Two types of light are used: narrowband ultraviolet B light and ultraviolet A light . The latter requires a sensitiser, known as a psoralen that can be taken as a tablet or added to a bath prior to treatment.
Further information on phototherapy is available in the following information leaflets: Treatments for moderate and severe psoriasis and ).
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How Common Is Psoriatic Nail Disease
About 1 in 50 people have psoriasis at some time in their lives. It can first develop at any age but it most often starts between the ages of 15 and 30 years. Nail changes occur in about half of all people with psoriasis, so about 1 in a 100 people.
About 4 in every 5 people with psoriatic arthritis have psoriatic nail disease. See the separate leaflet called Psoriatic Arthritis for more details.
Only a few people have psoriatic nail disease without having psoriasis affecting either their skin or their joints.
A Range Of Therapies Are Available For The Treatment Of Psoriasis
Psoriasis is a common skin problem, which follows a chronic course interspersed with periods of remission.1 The condition is not infectious and does not scar the skin.2 It affects about 2% of the population and occurs equally in men and women, at any age. There is a hereditary component: a child who has one parent with psoriasis has approximately a 1 in 4 chance of also developing the condition.2 There is no cure for psoriasis but symptoms can be controlled.2 Many patients can be managed in primary care, but a significant number will benefit from treatments that are provided or initiated in secondary care.
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How Is Psoriatic Nail Disease Diagnosed
The diagnosis of psoriatic nail disease is usually made by the appearance of the affected nails. Sometimes scrapings from under the nail, and nail clippings, are sent to the laboratory to be tested for fungal infection of the nail, which can sometimes look like psoriatic nail disease.
Occasionally, a sample of nail is needed to confirm the diagnosis.
Articles On Psoriasis Locations
If you have psoriasis and you notice some changes in your nails, there are many treatments you can turn to for help.
Nail psoriasis alters the way your toenails and fingernails look. They may get thick, develop pinprick holes and change color or shape. They also can feel tender and hurt.
You can treat these problems with medicine. Cosmetic repairs can make your nails look better.
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What Causes Onycholysis
The exact cause of onycholysis is not known, but it is thought that autoimmune issues have a correlation to the inflammation.There are also a number of factors that are thought to contribute to this condition for example, things like repetitive trauma to the nails is thought to cause onycholysis. This can even be something as simple as tapping nails on a keyboard or countertop, which is why this condition and the accompanying nail bed damage is often seen in women with long nails. It can sometimes be the case that overzealous grooming pushes bacteria beneath the nail, which may cause the onset of this condition.
What Are The Symptoms
The severity of symptoms can vary a great deal from person to person but it usually comes and goes in phases, worsening and causing problems for a few weeks or months and then improving or disappearing altogether for a while. For some people, psoriasis is a minor irritation whilst for other people it can be a huge problem seriously affecting their life because of the extent of the irritation, complications that can come with bad cases and embarrassment at the appearance of the skin. Such complications include cracking and bleeding of the skin and infections in the skin. About 30% of people with psoriasis will develop psoriatic arthritis where joints become swollen, painful and stiff. If you think you have psoriasis you should always see your GP.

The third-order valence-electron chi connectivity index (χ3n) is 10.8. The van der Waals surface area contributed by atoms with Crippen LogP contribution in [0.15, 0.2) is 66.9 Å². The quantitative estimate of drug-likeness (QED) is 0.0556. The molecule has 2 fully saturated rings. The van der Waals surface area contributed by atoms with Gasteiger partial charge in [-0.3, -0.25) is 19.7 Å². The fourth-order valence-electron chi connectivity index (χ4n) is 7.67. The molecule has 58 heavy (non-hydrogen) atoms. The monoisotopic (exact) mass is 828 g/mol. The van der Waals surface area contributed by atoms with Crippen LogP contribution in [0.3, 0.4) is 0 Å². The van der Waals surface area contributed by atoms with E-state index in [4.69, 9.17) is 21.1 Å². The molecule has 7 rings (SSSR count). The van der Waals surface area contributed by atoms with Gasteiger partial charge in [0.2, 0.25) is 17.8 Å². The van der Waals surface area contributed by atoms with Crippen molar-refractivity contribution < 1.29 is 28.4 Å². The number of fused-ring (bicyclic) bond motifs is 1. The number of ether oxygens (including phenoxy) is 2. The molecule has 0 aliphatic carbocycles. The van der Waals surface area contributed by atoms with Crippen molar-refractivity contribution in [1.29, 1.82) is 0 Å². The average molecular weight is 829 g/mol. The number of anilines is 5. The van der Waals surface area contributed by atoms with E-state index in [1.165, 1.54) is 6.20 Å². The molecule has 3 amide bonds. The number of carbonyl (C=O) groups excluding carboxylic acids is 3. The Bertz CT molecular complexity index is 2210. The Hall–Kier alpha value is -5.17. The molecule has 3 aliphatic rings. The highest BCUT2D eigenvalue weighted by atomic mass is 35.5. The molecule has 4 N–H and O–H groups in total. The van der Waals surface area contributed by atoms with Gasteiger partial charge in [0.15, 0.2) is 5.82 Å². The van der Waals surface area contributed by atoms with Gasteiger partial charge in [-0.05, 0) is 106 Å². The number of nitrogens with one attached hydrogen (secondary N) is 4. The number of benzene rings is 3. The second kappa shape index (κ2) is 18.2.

Once you have been diagnosed by your GP the Pharmacy2U Online Doctor service can offer convenient access to prescription strength Psoriasis medication. Act now and start a convenient and confidential Psoriasis consultation with our UK registered GP.
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What Can You Do To Help Improve Psoriatic Nail Disease
- Keep your fingernails and toenails as short as possible – long or loose nails are more likely to catch and can cause more damage to the skin underneath the nail.
- Keep your nails dry.
- Protect your nails by wearing gloves when doing any manual work.
- Avoid a manicure of the base of the nail. This may cause an infection.
- Avoid false nails as they may damage the cuticle and make it difficult to apply treatments to the nail.
- Nail varnish can be used to cover up pitting. Nail varnish remover containing acetone should not be used, as it can cause damage to the nail.
- If you have painful toenail psoriasis then you should see a person who is qualified to diagnose and treat foot disorders .
Note: if you have psoriatic nail disease and develop pain or swelling in one or more of your joints or if you develop pain in your heel then you should see your doctor as soon as possible. You may be developing psoriatic arthritis. It is important that you are seen by a doctor specialising in joint diseases early. It has been shown that the sooner this condition is treated, the less likely you are to suffer permanent damage to your joints.
Where Can Patients Find Support For Nail Psoriasis
Education is one of the foundations for managing this chronic and typically relapsing disorder. People with psoriasis should be familiar with the treatment options in order to make proper informed decisions about therapy. The National Psoriasis Foundation is an excellent organization that provides support to people with psoriasis.
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Healthy Eating And Exercise
People with psoriasis have a slightly higher risk of developing diabetes and cardiovascular disease than the general population, although it’s not known why. Regular exercise and a healthy diet are recommended for everyone, not just people with psoriasis, because they can help to prevent many health problems.
Eating a healthy, balanced diet and exercising regularly can also relieve stress, which may improve your psoriasis.